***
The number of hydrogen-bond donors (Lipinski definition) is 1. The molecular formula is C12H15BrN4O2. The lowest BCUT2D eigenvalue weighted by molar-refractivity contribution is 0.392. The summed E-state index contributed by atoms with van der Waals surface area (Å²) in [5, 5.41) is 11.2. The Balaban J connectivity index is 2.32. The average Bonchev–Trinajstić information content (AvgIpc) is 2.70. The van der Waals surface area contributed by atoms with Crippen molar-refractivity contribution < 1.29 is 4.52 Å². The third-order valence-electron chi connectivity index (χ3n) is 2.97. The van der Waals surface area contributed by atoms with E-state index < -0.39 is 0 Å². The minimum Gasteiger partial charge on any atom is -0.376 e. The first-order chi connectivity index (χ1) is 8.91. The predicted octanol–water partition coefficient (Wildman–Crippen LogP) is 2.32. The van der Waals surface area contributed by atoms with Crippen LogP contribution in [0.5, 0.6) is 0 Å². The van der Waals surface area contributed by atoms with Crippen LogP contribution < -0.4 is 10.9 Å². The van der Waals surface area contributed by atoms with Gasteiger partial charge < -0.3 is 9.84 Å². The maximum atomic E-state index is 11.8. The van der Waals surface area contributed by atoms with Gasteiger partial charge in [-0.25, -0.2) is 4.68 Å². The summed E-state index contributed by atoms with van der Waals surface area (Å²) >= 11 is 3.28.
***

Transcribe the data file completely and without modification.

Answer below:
The number of hydrogen-bond donors (Lipinski definition) is 1. The molecular formula is C12H15BrN4O2. The lowest BCUT2D eigenvalue weighted by molar-refractivity contribution is 0.392. The summed E-state index contributed by atoms with van der Waals surface area (Å²) in [5, 5.41) is 11.2. The Balaban J connectivity index is 2.32. The average Bonchev–Trinajstić information content (AvgIpc) is 2.70. The van der Waals surface area contributed by atoms with Crippen molar-refractivity contribution < 1.29 is 4.52 Å². The third-order valence-electron chi connectivity index (χ3n) is 2.97. The van der Waals surface area contributed by atoms with E-state index < -0.39 is 0 Å². The minimum Gasteiger partial charge on any atom is -0.376 e. The first-order chi connectivity index (χ1) is 8.91. The predicted octanol–water partition coefficient (Wildman–Crippen LogP) is 2.32. The van der Waals surface area contributed by atoms with Crippen LogP contribution in [0.5, 0.6) is 0 Å². The van der Waals surface area contributed by atoms with Crippen LogP contribution < -0.4 is 10.9 Å². The van der Waals surface area contributed by atoms with Gasteiger partial charge < -0.3 is 9.84 Å². The maximum atomic E-state index is 11.8. The van der Waals surface area contributed by atoms with Gasteiger partial charge in [-0.25, -0.2) is 4.68 Å². The summed E-state index contributed by atoms with van der Waals surface area (Å²) >= 11 is 3.28.